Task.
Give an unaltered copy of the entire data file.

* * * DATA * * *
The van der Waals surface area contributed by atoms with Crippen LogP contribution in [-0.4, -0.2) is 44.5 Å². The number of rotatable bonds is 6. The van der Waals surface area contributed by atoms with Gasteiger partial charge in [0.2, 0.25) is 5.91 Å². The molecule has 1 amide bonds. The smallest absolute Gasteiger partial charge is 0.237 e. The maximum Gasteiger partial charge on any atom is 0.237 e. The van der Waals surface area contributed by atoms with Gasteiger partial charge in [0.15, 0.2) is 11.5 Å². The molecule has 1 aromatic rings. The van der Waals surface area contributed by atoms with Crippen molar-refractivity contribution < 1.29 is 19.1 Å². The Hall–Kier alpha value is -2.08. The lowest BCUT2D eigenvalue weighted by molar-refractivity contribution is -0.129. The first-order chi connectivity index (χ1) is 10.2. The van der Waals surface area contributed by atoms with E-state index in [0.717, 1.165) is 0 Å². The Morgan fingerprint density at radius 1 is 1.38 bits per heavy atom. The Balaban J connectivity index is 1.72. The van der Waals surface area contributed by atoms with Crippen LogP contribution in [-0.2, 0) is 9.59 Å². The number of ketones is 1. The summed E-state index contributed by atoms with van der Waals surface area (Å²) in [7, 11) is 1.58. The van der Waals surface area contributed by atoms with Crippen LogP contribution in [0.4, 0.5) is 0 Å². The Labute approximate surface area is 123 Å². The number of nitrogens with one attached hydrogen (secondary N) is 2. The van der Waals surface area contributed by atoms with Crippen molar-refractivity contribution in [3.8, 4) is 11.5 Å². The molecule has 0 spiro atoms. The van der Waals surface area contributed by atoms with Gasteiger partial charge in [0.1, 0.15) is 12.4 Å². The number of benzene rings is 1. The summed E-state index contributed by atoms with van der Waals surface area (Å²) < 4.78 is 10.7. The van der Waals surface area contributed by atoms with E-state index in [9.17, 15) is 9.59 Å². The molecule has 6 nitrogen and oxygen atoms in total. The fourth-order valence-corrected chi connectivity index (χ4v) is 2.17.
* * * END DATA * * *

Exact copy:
The van der Waals surface area contributed by atoms with Crippen LogP contribution in [-0.4, -0.2) is 44.5 Å². The number of rotatable bonds is 6. The van der Waals surface area contributed by atoms with Gasteiger partial charge in [0.2, 0.25) is 5.91 Å². The molecule has 1 amide bonds. The smallest absolute Gasteiger partial charge is 0.237 e. The maximum Gasteiger partial charge on any atom is 0.237 e. The van der Waals surface area contributed by atoms with Gasteiger partial charge in [0.15, 0.2) is 11.5 Å². The molecule has 1 aromatic rings. The van der Waals surface area contributed by atoms with Crippen molar-refractivity contribution < 1.29 is 19.1 Å². The Hall–Kier alpha value is -2.08. The lowest BCUT2D eigenvalue weighted by molar-refractivity contribution is -0.129. The first-order chi connectivity index (χ1) is 10.2. The van der Waals surface area contributed by atoms with E-state index in [0.717, 1.165) is 0 Å². The Morgan fingerprint density at radius 1 is 1.38 bits per heavy atom. The Balaban J connectivity index is 1.72. The van der Waals surface area contributed by atoms with Crippen LogP contribution in [-0.2, 0) is 9.59 Å². The number of ketones is 1. The summed E-state index contributed by atoms with van der Waals surface area (Å²) in [7, 11) is 1.58. The van der Waals surface area contributed by atoms with Crippen LogP contribution in [0.4, 0.5) is 0 Å². The Labute approximate surface area is 123 Å². The number of nitrogens with one attached hydrogen (secondary N) is 2. The van der Waals surface area contributed by atoms with Crippen molar-refractivity contribution in [3.8, 4) is 11.5 Å². The molecule has 0 spiro atoms. The van der Waals surface area contributed by atoms with Gasteiger partial charge in [0.1, 0.15) is 12.4 Å². The number of benzene rings is 1. The summed E-state index contributed by atoms with van der Waals surface area (Å²) < 4.78 is 10.7. The van der Waals surface area contributed by atoms with E-state index in [9.17, 15) is 9.59 Å². The molecule has 6 nitrogen and oxygen atoms in total. The fourth-order valence-corrected chi connectivity index (χ4v) is 2.17.